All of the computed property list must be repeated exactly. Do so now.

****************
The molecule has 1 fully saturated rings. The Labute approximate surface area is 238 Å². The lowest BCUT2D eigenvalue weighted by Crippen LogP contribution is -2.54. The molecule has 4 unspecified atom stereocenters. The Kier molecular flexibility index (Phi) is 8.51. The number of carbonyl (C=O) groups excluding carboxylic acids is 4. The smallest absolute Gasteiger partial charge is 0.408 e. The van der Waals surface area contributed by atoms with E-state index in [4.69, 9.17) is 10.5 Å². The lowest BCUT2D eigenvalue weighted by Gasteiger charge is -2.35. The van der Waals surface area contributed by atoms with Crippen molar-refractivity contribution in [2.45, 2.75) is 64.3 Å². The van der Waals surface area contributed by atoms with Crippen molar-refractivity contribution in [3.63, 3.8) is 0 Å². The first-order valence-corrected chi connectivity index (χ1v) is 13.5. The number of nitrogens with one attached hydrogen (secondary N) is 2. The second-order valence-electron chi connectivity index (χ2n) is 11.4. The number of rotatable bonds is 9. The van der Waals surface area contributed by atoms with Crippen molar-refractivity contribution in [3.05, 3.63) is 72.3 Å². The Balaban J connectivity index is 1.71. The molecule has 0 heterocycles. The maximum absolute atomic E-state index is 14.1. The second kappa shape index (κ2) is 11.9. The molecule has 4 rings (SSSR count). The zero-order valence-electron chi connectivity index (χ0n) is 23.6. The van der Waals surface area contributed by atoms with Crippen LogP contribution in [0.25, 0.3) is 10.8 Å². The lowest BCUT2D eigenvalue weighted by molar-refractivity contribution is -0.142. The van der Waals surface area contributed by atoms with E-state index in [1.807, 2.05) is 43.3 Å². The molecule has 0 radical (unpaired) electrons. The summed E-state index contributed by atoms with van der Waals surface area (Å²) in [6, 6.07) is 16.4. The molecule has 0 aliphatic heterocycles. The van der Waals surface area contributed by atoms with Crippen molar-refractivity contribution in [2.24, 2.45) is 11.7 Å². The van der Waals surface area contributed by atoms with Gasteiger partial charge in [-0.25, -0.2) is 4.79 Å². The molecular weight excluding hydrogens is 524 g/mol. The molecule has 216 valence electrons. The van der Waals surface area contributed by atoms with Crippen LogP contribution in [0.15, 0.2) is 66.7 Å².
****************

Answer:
The molecule has 1 fully saturated rings. The Labute approximate surface area is 238 Å². The lowest BCUT2D eigenvalue weighted by Crippen LogP contribution is -2.54. The molecule has 4 unspecified atom stereocenters. The Kier molecular flexibility index (Phi) is 8.51. The number of carbonyl (C=O) groups excluding carboxylic acids is 4. The smallest absolute Gasteiger partial charge is 0.408 e. The van der Waals surface area contributed by atoms with E-state index in [4.69, 9.17) is 10.5 Å². The lowest BCUT2D eigenvalue weighted by Gasteiger charge is -2.35. The van der Waals surface area contributed by atoms with Crippen molar-refractivity contribution in [2.45, 2.75) is 64.3 Å². The van der Waals surface area contributed by atoms with Crippen molar-refractivity contribution in [3.63, 3.8) is 0 Å². The first-order valence-corrected chi connectivity index (χ1v) is 13.5. The number of nitrogens with one attached hydrogen (secondary N) is 2. The second-order valence-electron chi connectivity index (χ2n) is 11.4. The number of rotatable bonds is 9. The van der Waals surface area contributed by atoms with Crippen molar-refractivity contribution in [3.05, 3.63) is 72.3 Å². The Balaban J connectivity index is 1.71. The molecule has 0 heterocycles. The maximum absolute atomic E-state index is 14.1. The second kappa shape index (κ2) is 11.9. The molecule has 4 rings (SSSR count). The zero-order valence-electron chi connectivity index (χ0n) is 23.6. The van der Waals surface area contributed by atoms with Crippen LogP contribution in [0.25, 0.3) is 10.8 Å². The lowest BCUT2D eigenvalue weighted by molar-refractivity contribution is -0.142. The van der Waals surface area contributed by atoms with E-state index in [1.807, 2.05) is 43.3 Å². The molecule has 0 radical (unpaired) electrons. The summed E-state index contributed by atoms with van der Waals surface area (Å²) in [6, 6.07) is 16.4. The molecule has 0 aliphatic heterocycles. The van der Waals surface area contributed by atoms with Crippen molar-refractivity contribution in [2.24, 2.45) is 11.7 Å². The van der Waals surface area contributed by atoms with Gasteiger partial charge in [-0.25, -0.2) is 4.79 Å². The molecular weight excluding hydrogens is 524 g/mol. The molecule has 216 valence electrons. The van der Waals surface area contributed by atoms with Crippen LogP contribution in [0.15, 0.2) is 66.7 Å².